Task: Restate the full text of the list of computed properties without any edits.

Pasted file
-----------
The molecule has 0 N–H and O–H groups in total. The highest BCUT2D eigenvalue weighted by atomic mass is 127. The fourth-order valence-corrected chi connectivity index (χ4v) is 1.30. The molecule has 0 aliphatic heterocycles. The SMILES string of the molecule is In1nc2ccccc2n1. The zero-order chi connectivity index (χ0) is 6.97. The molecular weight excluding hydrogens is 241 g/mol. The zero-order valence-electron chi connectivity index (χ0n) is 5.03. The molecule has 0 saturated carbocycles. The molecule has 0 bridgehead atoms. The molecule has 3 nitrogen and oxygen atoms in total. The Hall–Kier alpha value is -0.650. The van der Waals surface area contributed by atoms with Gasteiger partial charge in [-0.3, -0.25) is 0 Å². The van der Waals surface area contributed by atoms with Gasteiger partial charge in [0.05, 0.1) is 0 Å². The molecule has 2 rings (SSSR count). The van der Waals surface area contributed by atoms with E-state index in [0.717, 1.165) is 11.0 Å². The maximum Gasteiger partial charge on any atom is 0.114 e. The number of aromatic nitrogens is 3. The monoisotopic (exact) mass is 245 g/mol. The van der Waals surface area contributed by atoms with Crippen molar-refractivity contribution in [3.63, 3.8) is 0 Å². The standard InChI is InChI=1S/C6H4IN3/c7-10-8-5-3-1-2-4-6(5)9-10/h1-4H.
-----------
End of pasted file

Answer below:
The molecule has 0 N–H and O–H groups in total. The highest BCUT2D eigenvalue weighted by atomic mass is 127. The fourth-order valence-corrected chi connectivity index (χ4v) is 1.30. The molecule has 0 aliphatic heterocycles. The SMILES string of the molecule is In1nc2ccccc2n1. The zero-order chi connectivity index (χ0) is 6.97. The molecular weight excluding hydrogens is 241 g/mol. The zero-order valence-electron chi connectivity index (χ0n) is 5.03. The molecule has 0 saturated carbocycles. The molecule has 0 bridgehead atoms. The molecule has 3 nitrogen and oxygen atoms in total. The Hall–Kier alpha value is -0.650. The van der Waals surface area contributed by atoms with Gasteiger partial charge in [-0.3, -0.25) is 0 Å². The van der Waals surface area contributed by atoms with Gasteiger partial charge in [0.05, 0.1) is 0 Å². The molecule has 2 rings (SSSR count). The van der Waals surface area contributed by atoms with E-state index in [0.717, 1.165) is 11.0 Å². The maximum Gasteiger partial charge on any atom is 0.114 e. The number of aromatic nitrogens is 3. The monoisotopic (exact) mass is 245 g/mol. The van der Waals surface area contributed by atoms with Crippen molar-refractivity contribution in [3.63, 3.8) is 0 Å². The standard InChI is InChI=1S/C6H4IN3/c7-10-8-5-3-1-2-4-6(5)9-10/h1-4H.